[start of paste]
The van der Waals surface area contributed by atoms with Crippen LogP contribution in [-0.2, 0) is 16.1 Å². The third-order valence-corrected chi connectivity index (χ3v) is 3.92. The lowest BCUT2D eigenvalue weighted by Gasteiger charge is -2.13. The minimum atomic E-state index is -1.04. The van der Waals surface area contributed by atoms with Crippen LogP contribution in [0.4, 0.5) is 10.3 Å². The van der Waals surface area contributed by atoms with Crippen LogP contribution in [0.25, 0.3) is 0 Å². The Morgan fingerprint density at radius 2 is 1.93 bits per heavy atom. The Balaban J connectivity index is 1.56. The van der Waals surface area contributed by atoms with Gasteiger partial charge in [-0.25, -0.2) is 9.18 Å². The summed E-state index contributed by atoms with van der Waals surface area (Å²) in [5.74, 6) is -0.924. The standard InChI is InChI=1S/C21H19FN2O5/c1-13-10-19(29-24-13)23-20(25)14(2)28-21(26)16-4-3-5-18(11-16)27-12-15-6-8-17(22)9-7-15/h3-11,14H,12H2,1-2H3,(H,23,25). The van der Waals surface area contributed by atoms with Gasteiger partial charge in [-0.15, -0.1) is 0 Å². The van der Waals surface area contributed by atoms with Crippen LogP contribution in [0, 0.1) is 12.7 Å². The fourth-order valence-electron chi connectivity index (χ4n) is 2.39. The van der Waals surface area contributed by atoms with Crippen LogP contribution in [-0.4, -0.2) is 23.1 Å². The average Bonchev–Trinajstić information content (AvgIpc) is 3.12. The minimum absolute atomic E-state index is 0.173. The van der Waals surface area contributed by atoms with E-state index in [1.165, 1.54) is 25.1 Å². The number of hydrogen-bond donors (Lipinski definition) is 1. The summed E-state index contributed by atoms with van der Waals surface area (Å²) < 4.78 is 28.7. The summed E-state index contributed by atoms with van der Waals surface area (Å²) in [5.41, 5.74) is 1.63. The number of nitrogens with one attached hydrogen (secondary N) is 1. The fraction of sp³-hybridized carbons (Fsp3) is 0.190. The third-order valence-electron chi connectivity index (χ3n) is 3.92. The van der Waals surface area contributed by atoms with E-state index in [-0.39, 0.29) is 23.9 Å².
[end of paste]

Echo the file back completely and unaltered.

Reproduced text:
The van der Waals surface area contributed by atoms with Crippen LogP contribution in [-0.2, 0) is 16.1 Å². The third-order valence-corrected chi connectivity index (χ3v) is 3.92. The lowest BCUT2D eigenvalue weighted by Gasteiger charge is -2.13. The minimum atomic E-state index is -1.04. The van der Waals surface area contributed by atoms with Crippen LogP contribution in [0.4, 0.5) is 10.3 Å². The van der Waals surface area contributed by atoms with Crippen LogP contribution in [0.25, 0.3) is 0 Å². The Morgan fingerprint density at radius 2 is 1.93 bits per heavy atom. The Balaban J connectivity index is 1.56. The van der Waals surface area contributed by atoms with Gasteiger partial charge in [-0.25, -0.2) is 9.18 Å². The summed E-state index contributed by atoms with van der Waals surface area (Å²) in [5.74, 6) is -0.924. The standard InChI is InChI=1S/C21H19FN2O5/c1-13-10-19(29-24-13)23-20(25)14(2)28-21(26)16-4-3-5-18(11-16)27-12-15-6-8-17(22)9-7-15/h3-11,14H,12H2,1-2H3,(H,23,25). The van der Waals surface area contributed by atoms with Gasteiger partial charge in [-0.15, -0.1) is 0 Å². The van der Waals surface area contributed by atoms with Crippen LogP contribution in [0, 0.1) is 12.7 Å². The fourth-order valence-electron chi connectivity index (χ4n) is 2.39. The van der Waals surface area contributed by atoms with Crippen LogP contribution in [-0.4, -0.2) is 23.1 Å². The average Bonchev–Trinajstić information content (AvgIpc) is 3.12. The minimum absolute atomic E-state index is 0.173. The van der Waals surface area contributed by atoms with E-state index in [1.165, 1.54) is 25.1 Å². The number of hydrogen-bond donors (Lipinski definition) is 1. The summed E-state index contributed by atoms with van der Waals surface area (Å²) < 4.78 is 28.7. The summed E-state index contributed by atoms with van der Waals surface area (Å²) in [5.41, 5.74) is 1.63. The number of nitrogens with one attached hydrogen (secondary N) is 1. The fraction of sp³-hybridized carbons (Fsp3) is 0.190. The third-order valence-electron chi connectivity index (χ3n) is 3.92. The van der Waals surface area contributed by atoms with E-state index in [-0.39, 0.29) is 23.9 Å².